Locating the Law: A Handbook for Non-Law Librarians
Reviewed by Tim Von Dulm, Head of Reference Services
Are you new to the law and confused about how to read legal citations and approach legal research problems? Maybe you would like to learn about how to conduct federal legislative histories? Perhaps you are looking for credible and authoritative recommendations for legal self-help resources? Or maybe you are already familiar with the basics of legal research but would appreciate ready access to a reliable legal research reference resource to serve as a refresher for any questions you might have.
If any of these situations apply to you, then consider yourself in luck. The Public Access to Legal Information Committee of the Southern California Association of Law Libraries (SCALL) recently published a revised version of their wonderful legal reference resource Locating the Law: A Handbook for Non-Law Librarians, 5th ed. (“Handbook”).
The Handbook includes twelve chapters and four appendices directly relevant to the most common issues faced by legal researchers. Although a significant portion of the text is understandably devoted to California legal resources and agencies, chapters within the Handbook on “Basic Legal Research Techniques,” “How to Read a Legal Citation,” “Federal Law” and bibliographies and appendices on “Self-Help Resources” and “Common Abbreviations in the Law” contain relevant advice and information to researchers across jurisdictions. Conveniently, most of the chapters and appendices facilitate the research process by including direct hyperlinks to many of the resources and agencies discussed therein.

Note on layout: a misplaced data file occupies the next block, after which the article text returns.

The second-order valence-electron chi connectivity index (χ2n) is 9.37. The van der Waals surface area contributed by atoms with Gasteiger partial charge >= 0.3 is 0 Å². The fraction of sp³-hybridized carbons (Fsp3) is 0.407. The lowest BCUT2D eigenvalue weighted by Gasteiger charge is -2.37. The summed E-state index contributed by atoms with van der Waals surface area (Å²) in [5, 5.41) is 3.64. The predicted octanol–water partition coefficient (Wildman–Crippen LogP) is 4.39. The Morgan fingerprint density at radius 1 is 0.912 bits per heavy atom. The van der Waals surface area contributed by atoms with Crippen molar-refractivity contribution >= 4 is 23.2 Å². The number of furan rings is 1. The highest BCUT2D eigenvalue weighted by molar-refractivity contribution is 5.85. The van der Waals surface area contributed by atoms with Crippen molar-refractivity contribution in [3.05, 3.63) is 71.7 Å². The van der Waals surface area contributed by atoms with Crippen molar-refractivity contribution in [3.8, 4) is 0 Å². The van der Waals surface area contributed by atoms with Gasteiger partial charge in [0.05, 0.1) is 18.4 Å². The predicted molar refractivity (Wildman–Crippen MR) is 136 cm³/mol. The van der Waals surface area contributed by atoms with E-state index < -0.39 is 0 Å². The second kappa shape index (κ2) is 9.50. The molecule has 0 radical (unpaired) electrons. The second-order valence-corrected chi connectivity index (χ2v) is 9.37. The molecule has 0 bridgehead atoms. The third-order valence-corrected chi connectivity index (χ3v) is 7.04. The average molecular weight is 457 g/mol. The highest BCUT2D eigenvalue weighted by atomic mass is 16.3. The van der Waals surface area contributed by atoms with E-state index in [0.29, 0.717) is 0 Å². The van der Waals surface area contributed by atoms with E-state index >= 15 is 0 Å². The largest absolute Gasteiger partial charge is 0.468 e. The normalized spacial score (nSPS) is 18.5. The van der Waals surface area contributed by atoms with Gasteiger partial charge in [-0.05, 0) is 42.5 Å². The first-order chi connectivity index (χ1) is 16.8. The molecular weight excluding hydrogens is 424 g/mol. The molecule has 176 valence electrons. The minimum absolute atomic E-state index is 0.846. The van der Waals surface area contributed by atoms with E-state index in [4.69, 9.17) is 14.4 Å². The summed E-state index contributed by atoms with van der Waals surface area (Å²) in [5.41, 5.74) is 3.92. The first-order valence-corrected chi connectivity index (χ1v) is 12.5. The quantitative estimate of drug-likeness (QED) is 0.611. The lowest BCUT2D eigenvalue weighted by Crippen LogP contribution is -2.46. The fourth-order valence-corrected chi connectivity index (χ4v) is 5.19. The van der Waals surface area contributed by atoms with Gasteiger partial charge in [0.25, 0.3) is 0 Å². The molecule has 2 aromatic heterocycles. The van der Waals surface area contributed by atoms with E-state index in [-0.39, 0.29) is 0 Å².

So what’s stopping you? Get crackin’ on the legal research. And if you still come across some thorny research problem that the SCALL Handbook cannot assist you with, don’t hesitate to stop by and talk with one of the knowledgeable and friendly Biddle reference librarians, who are familiar with numerous alternative resources and who are happy to assist with your research.